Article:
No need to hide, but still on run


July 29, 1992|By MIKE LITTWIN

BARCELONA, Spain -- Mirsada Buric is a 22-year-old, Olympian middle-distance runner from Sarajevo. Only the last part is extraordinary.

She wears stylish sunglasses, lots of rings, laughs easily and tells stories of fallen friends, a village destroyed, a 13-day internment and interminable shelling.

Now, she is safe, but only after a dramatic airport escape. Back home, in Bosnia-Herzegovina, the place you see on the evening news, the bleeding continues.

"I still can't believe I'm here," she says through a translator while sitting under an umbrella in the idyll that is the Olympic Village. "Physically, I'm here. But my mind, my heart, everything is there."

This is the flip side of the Dream Team Olympics. This is the real-world, no-stopover-in-Monaco side.

There's no training table where she comes from. In Sarajevo, a city under siege, there is barely food. For some, there is bread. Others are reduced to eating grass. Yes, real-world stuff.

Buric used to train in the stadium near the Sarajevo airport, but then the sniper fire grew too intense and they had to close the place down. So she moved to the streets, a lonely figure running against a backdrop of burned-out buildings and in rhythm to the occasional shell whistling overhead. People would cheer her on from the basement windows where they hid from the war.

The first lesson of training in a war zone is not to stop when the shelling begins. If you can't find shelter or a doorway to duck under, you keep running, on the theory that a moving target is harder to hit.

"Once," she says, "there was an [air-raid] alert. From the place I was training, I could see the front lines. Near me, I hear the shells falling. I hear the sound of shrapnel -- how do you say it? -- blowing around me. I am terrified, but I have to keep going. It is too dangerous to stay in one place. It made me run faster."

She laughs at the last part. I guess you learn to laugh when you're not crying. Her brother is missing. Her village is destroyed.

Still, she runs. She had to run, which is maybe why any long-distance runner does it. But for Buric, the motive is more complicated. She had to run because someone was trying, in the most direct terms, to tell her she couldn't.

"I run because that's how I protest against those who are shooting at us, against those who are shelling at us," Buric said.

It's a long, ugly, unresolved war among ethnic groups that have been fighting, off and on, for centuries. You may remember World War I got its start there with some of the same groups involved. Bosnia-Herzegovina is one of the breakaway republics carved out of the shell that was Yugoslavia.

Serbs fight with Croats and with Muslims, of which Buric is one. Towns and villages are routinely "purged" of one or more ethnic groups. Twenty thousand have died in the fighting; 2.5 million have been displaced.

Josko Bodulic, a Croat, a Bosnia Olympic committeeman and Buric's translator, says he was made to move out of his apartment in Sarajevo by Serb gunmen.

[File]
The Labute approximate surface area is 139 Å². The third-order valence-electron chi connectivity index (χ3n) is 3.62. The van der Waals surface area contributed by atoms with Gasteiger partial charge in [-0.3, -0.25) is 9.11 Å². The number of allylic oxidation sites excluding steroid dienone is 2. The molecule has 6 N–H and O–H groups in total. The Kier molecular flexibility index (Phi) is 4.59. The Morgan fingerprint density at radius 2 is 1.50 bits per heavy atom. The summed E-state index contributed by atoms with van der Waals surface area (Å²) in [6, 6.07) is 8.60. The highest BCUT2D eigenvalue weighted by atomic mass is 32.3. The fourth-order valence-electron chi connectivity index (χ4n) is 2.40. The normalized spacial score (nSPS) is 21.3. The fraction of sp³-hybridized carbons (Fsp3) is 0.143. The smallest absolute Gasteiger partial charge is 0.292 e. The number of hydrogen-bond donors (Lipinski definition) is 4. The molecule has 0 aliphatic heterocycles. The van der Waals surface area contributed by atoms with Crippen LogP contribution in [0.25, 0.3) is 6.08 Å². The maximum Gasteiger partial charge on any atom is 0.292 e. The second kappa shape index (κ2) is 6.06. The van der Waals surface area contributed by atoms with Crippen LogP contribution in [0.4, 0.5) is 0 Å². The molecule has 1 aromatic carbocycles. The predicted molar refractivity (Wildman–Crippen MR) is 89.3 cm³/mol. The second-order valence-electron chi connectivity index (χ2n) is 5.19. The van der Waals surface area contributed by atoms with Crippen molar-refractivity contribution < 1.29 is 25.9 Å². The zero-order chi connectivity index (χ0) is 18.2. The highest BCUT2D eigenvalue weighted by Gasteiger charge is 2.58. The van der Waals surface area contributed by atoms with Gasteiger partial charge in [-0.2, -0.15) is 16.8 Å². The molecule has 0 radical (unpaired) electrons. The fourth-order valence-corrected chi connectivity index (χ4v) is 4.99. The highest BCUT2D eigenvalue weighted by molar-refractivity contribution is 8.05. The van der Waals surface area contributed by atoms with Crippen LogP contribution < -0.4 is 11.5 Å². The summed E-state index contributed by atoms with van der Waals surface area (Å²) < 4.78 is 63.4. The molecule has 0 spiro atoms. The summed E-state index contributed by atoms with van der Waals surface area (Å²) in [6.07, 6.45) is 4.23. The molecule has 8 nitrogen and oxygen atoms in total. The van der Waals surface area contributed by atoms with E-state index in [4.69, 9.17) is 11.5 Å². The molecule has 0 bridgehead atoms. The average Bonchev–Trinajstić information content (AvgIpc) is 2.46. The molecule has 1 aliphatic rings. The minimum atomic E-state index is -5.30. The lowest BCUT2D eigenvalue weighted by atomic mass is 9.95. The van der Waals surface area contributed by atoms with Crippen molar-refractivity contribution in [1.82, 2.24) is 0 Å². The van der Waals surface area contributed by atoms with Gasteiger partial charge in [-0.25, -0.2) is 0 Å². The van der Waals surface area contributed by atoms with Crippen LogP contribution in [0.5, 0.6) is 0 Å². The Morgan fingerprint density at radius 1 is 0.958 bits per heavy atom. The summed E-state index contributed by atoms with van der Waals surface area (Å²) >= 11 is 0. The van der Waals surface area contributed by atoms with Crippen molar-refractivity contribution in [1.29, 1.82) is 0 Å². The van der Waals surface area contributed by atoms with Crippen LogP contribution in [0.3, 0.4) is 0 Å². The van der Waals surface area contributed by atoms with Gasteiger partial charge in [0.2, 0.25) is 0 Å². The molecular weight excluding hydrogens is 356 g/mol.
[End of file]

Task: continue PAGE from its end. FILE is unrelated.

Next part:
"They just walked up and said to get out," he says. "I packed two suitcases and left everything else behind."

Buric's village, Ahatovici, just outside of Sarajevo, was the site of what the Bosnians say was a terrible crime. Serbian militia captured the village, destroyed it and put the residents in a labor camp where they were given one piece of bread and one cup of tea a day. Buric says a militiaman attempted to rape her, although she was able to talk him out of it.

It was from that village that, according to the Bosnians, 42 men were put on a bus and then cut down by bazooka fire. The bodies were said to be buried in a common grave.

Eventually, Buric, who was captured on June 1, when other Olympians were fine-tuning their training, was released with 350 other Moslem women and children in exchange for 38 Serbian militiamen.

And still she trained on the streets of Sarajevo, with the same resolve, and hoped she could make it somehow to Barcelona. To get there, she had to leave from an airport under constant attack. For a month, she and eight other Bosnian athletes trapped in Sarajevo waited for a plane.

Finally, last Friday, they went to the airport at 10 a.m., with the hope a plane would arrive. They went with hope and with two armored cars accompanying their bus. Two days before, a jTC French plane had been hit by gunfire. As they arrived, shells were falling.

They waited. They were used to waiting. At 5:30, an International Olympic Committee plane finally slipped in to take them away. But the plane held only 15, and the Bosnian delegation numbered 23. They weren't going to leave unless they all could leave. What to do?

The airport would close at 7, and there were three planes left. One was headed to London, one to Munich, and one was a Russian plane flying the U.N. colors. After some negotiation, the U.N. people agreed to take the group to Split and on to Sagreb, which meant safety.

A day later, they were marching in the opening ceremonies.

A day later, when the Bosnian team took its place in the parade of nations, a great cheer went up for the shattered country.

"The most impressive part was when we entered the stadium," Buric says. "My eyes were full of tears when I heard people applauding and cheering. It was not so important for us as it was for the people left in Bosnia."

It was the most moving moment of the evening that was, in part, a celebration of the new world order. In some parts of the world, the new order still needs work.

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